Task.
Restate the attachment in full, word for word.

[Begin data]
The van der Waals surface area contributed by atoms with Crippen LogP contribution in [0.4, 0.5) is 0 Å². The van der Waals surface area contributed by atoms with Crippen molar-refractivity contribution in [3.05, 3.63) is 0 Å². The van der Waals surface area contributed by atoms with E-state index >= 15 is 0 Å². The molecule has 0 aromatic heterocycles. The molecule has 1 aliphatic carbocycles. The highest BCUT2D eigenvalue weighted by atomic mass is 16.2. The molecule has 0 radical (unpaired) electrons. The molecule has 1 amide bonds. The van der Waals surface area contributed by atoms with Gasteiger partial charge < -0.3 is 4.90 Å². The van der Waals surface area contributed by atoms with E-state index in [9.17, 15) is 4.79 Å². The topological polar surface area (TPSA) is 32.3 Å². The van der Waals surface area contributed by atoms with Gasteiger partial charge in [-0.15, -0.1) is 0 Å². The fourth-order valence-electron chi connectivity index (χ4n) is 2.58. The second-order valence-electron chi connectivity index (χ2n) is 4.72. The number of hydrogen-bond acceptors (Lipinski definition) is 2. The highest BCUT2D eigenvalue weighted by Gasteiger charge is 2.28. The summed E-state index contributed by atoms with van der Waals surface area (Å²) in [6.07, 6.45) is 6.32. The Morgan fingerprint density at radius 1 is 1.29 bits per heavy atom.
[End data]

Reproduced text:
The van der Waals surface area contributed by atoms with Crippen LogP contribution in [0.4, 0.5) is 0 Å². The van der Waals surface area contributed by atoms with Crippen molar-refractivity contribution in [3.05, 3.63) is 0 Å². The van der Waals surface area contributed by atoms with E-state index >= 15 is 0 Å². The molecule has 0 aromatic heterocycles. The molecule has 1 aliphatic carbocycles. The highest BCUT2D eigenvalue weighted by atomic mass is 16.2. The molecule has 0 radical (unpaired) electrons. The molecule has 1 amide bonds. The van der Waals surface area contributed by atoms with Gasteiger partial charge < -0.3 is 4.90 Å². The van der Waals surface area contributed by atoms with E-state index in [9.17, 15) is 4.79 Å². The topological polar surface area (TPSA) is 32.3 Å². The van der Waals surface area contributed by atoms with Gasteiger partial charge in [-0.15, -0.1) is 0 Å². The fourth-order valence-electron chi connectivity index (χ4n) is 2.58. The second-order valence-electron chi connectivity index (χ2n) is 4.72. The number of hydrogen-bond acceptors (Lipinski definition) is 2. The highest BCUT2D eigenvalue weighted by Gasteiger charge is 2.28. The summed E-state index contributed by atoms with van der Waals surface area (Å²) in [6.07, 6.45) is 6.32. The Morgan fingerprint density at radius 1 is 1.29 bits per heavy atom.